Annual quantity limits - BGTS

Last updated: August 1, 2023

PharmaCare covers a maximum amount of blood glucose test strips for an individual each calendar year. The amount is based on the diabetes treatment they are receiving.

On this page: Annual limits | How your limit is tracked | How often you should test | If you need to test more often

Research shows that most people with type 2 diabetes who are not using insulin do not need to test their blood sugar routinely. There is little evidence that frequent self-monitoring of blood glucose, without a medically valid reason, improves diabetes care.

Most people can test at the recommended frequency within the quantity limits. If you need more than the annual limit, see What if I need to test more often? 

Note: in the table below, If you are in more than one category, and not using a CGM/FGM, the higher limit applies.

Annual limits

Treatment category Notes Annual limit
With insulin and without the use of a continuous glucose monitor (CGM) nor a flash glucose monitor (FGM) If you take insulin and are not also using a CGM or an FGM, this limit applies whether or not you are also taking other diabetes medications. 3,000
With insulin and with the use of a CGM or FGM If a you are using a CGM or FGM, you may also occasionally need blood glucose test strips (for example, if you see an error code on you CGM/FGM or if your symptoms don’t match your monitor's readings). 200
Anti-hyperglycemic medications with a higher risk of causing hypoglycemia Drugs with a higher risk of hypoglycemia include insulin secretagogues:
  • Sulfonylureas such as glyburide, and
  • Eglitinides such as repaglinide
Anti-hyperglycemic medications with a lower risk of causing hypoglycemia Drugs with a lower risk of hypoglycemia include:
  • Alpha-glucosidase inhibitors such as acarbose
  • Biguanides such as metformin
  • Dipeptidyl peptidase-4 (DPP-4) inhibitors such as linagliptin
  • Incretin mimetics/glucagon-like peptide (GLP-1) agonists such as semaglutide
  • Sodium-glucose cotransporter 2 (SGLT2) inhibitors such as empagliflozin, and
  • Thiazolidinediones (TZDs) such as pioglitazone
Through diet/lifestyle -

How your limit is tracked

Each time you pick up a prescription, your pharmacy records it in PharmaNet. PharmaNet determines the proper test strip limit. If your treatment changes, PharmaNet automatically updates your annual limit of test strips.

Each time you buy test strips, the number of strips you bought is deducted from your annual limit in PharmaNet. Your pharmacist can let you know if you have exceeded your limit. You can also contact us to find out how many strips you have left for the year.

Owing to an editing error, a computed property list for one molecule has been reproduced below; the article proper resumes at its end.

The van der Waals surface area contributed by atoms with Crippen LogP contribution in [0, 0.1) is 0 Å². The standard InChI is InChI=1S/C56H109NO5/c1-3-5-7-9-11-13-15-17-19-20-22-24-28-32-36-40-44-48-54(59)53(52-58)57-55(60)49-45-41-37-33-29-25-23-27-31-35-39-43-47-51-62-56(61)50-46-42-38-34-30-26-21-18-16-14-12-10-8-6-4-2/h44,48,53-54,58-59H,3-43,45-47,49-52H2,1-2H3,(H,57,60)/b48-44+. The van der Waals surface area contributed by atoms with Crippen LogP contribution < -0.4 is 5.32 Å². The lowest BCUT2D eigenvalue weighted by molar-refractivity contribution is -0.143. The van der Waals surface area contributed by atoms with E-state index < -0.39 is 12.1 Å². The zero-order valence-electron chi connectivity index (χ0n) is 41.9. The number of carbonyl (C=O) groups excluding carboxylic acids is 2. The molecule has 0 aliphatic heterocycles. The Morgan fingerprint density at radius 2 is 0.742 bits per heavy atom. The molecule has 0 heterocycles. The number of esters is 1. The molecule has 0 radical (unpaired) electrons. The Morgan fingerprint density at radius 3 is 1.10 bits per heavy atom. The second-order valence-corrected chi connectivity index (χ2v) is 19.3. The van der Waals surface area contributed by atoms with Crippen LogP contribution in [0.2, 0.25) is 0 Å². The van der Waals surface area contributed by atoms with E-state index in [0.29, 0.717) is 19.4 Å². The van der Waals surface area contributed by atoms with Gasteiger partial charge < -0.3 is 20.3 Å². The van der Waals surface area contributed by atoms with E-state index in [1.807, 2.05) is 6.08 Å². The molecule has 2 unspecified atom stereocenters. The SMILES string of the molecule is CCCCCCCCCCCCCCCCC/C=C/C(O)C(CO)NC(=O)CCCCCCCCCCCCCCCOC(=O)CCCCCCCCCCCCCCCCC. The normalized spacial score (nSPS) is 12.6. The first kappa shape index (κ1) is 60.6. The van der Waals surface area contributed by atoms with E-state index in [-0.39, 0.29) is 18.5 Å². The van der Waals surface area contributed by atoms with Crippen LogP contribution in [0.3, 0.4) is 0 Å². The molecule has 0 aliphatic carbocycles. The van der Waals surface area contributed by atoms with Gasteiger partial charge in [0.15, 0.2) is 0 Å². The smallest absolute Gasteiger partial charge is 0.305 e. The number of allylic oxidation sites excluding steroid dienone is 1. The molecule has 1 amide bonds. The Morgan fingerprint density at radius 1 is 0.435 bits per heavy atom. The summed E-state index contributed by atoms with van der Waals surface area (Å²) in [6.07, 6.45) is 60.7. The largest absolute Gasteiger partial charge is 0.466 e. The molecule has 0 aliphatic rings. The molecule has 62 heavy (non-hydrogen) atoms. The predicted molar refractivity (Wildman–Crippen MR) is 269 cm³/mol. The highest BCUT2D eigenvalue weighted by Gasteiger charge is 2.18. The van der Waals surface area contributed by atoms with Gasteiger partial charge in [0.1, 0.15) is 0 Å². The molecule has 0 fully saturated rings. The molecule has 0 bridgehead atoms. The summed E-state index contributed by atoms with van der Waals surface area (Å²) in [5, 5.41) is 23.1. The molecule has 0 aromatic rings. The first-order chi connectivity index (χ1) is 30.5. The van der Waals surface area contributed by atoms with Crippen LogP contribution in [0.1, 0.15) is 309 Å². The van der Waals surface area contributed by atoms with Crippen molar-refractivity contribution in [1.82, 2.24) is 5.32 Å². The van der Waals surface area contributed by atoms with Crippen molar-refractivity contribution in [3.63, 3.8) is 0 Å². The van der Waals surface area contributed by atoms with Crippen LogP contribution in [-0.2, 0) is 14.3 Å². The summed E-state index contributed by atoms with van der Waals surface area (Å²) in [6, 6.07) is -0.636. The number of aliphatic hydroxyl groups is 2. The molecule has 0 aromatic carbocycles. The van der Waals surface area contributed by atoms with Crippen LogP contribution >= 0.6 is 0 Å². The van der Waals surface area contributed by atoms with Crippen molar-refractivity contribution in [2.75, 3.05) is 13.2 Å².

Pay attention to expiry dates. Make sure you don’t buy strips that will expire before you can use them.

How often you should test your blood glucose levels

If you aren’t taking insulin, you should test your blood sugar levels only when you have a reason to test.

Your doctor and diabetes educator can answer your questions. There are also helpful online resources:

If you need to test more often

In certain circumstances, you may need to test more often.

Your doctor—or a health professional at a diabetes education centre or primary care network—can send a request to PharmaCare for coverage of additional strips if you are not using insulin or are using a CGM/FGM  and you have:

  • Not met blood sugar level targets, as determined by a physician, for three months or more
  • An acute illness or other condition that may affect your blood glucose control
  • Had changes in your drug therapy that may affect your blood glucose control (such as starting or stopping medications that induce hypo- or hyperglycemia)
  • A job where hypoglycemia presents a significant safety risk (e.g., pilots, air traffic controllers, commercial drivers)
  • Gestational diabetes

Children under a Nursing Support Service using a CGM/FGM may qualify for additional strips. Your physician can submit the request to PharmaCare for additional strips at the same time that coverage for the CGM/FGM is requested.

Note: In the rare case that you have a medical need to test even more frequently, or if you take insulin and need to test more frequently, your endocrinologist can submit a request to PharmaCare for additional strips. Requests are considered on a case-by-case basis.

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